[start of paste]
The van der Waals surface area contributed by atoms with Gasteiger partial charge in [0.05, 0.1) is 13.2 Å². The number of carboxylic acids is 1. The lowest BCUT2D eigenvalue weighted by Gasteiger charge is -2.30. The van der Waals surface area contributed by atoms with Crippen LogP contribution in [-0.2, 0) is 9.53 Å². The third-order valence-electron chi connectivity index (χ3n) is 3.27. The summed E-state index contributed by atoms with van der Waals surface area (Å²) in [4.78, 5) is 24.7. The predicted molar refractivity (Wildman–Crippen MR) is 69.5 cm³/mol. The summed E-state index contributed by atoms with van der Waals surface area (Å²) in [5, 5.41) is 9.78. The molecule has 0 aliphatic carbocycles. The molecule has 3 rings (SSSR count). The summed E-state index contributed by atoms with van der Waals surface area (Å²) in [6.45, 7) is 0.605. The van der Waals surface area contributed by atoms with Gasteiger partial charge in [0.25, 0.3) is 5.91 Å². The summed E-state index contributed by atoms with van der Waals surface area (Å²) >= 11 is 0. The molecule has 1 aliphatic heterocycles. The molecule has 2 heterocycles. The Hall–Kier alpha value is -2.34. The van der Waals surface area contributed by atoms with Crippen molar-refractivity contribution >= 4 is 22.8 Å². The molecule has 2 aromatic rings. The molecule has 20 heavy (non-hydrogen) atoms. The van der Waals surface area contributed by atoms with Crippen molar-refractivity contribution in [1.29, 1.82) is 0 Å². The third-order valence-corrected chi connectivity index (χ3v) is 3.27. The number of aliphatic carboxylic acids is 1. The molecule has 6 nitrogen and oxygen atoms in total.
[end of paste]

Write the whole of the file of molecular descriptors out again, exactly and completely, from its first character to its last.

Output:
The van der Waals surface area contributed by atoms with Gasteiger partial charge in [0.05, 0.1) is 13.2 Å². The number of carboxylic acids is 1. The lowest BCUT2D eigenvalue weighted by Gasteiger charge is -2.30. The van der Waals surface area contributed by atoms with Crippen LogP contribution in [-0.2, 0) is 9.53 Å². The third-order valence-electron chi connectivity index (χ3n) is 3.27. The summed E-state index contributed by atoms with van der Waals surface area (Å²) in [4.78, 5) is 24.7. The predicted molar refractivity (Wildman–Crippen MR) is 69.5 cm³/mol. The summed E-state index contributed by atoms with van der Waals surface area (Å²) in [5, 5.41) is 9.78. The molecule has 0 aliphatic carbocycles. The molecule has 3 rings (SSSR count). The summed E-state index contributed by atoms with van der Waals surface area (Å²) in [6.45, 7) is 0.605. The van der Waals surface area contributed by atoms with Gasteiger partial charge in [0.25, 0.3) is 5.91 Å². The summed E-state index contributed by atoms with van der Waals surface area (Å²) >= 11 is 0. The molecule has 1 aliphatic heterocycles. The molecule has 2 heterocycles. The Hall–Kier alpha value is -2.34. The van der Waals surface area contributed by atoms with Crippen molar-refractivity contribution >= 4 is 22.8 Å². The molecule has 2 aromatic rings. The molecule has 20 heavy (non-hydrogen) atoms. The van der Waals surface area contributed by atoms with Crippen molar-refractivity contribution in [1.29, 1.82) is 0 Å². The third-order valence-corrected chi connectivity index (χ3v) is 3.27. The number of aliphatic carboxylic acids is 1. The molecule has 6 nitrogen and oxygen atoms in total.